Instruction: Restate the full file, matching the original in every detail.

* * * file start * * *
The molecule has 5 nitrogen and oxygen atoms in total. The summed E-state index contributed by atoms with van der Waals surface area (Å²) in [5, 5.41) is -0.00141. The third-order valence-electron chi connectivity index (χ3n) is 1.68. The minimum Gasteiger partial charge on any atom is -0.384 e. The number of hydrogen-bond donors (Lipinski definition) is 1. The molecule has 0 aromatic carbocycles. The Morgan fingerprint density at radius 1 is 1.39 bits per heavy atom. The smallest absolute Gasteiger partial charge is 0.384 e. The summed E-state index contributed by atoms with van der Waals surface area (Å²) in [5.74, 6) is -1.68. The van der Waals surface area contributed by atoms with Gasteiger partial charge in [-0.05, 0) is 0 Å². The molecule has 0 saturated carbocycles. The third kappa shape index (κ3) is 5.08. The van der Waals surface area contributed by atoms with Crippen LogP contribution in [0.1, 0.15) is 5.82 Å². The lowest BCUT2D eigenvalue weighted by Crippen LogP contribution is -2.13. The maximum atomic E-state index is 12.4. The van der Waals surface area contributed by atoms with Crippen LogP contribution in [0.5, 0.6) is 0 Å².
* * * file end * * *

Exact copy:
The molecule has 5 nitrogen and oxygen atoms in total. The summed E-state index contributed by atoms with van der Waals surface area (Å²) in [5, 5.41) is -0.00141. The third-order valence-electron chi connectivity index (χ3n) is 1.68. The minimum Gasteiger partial charge on any atom is -0.384 e. The number of hydrogen-bond donors (Lipinski definition) is 1. The molecule has 0 aromatic carbocycles. The Morgan fingerprint density at radius 1 is 1.39 bits per heavy atom. The smallest absolute Gasteiger partial charge is 0.384 e. The summed E-state index contributed by atoms with van der Waals surface area (Å²) in [5.74, 6) is -1.68. The van der Waals surface area contributed by atoms with Gasteiger partial charge in [-0.05, 0) is 0 Å². The molecule has 0 saturated carbocycles. The third kappa shape index (κ3) is 5.08. The van der Waals surface area contributed by atoms with Crippen LogP contribution in [0.1, 0.15) is 5.82 Å². The lowest BCUT2D eigenvalue weighted by Crippen LogP contribution is -2.13. The maximum atomic E-state index is 12.4. The van der Waals surface area contributed by atoms with Crippen LogP contribution in [0.5, 0.6) is 0 Å².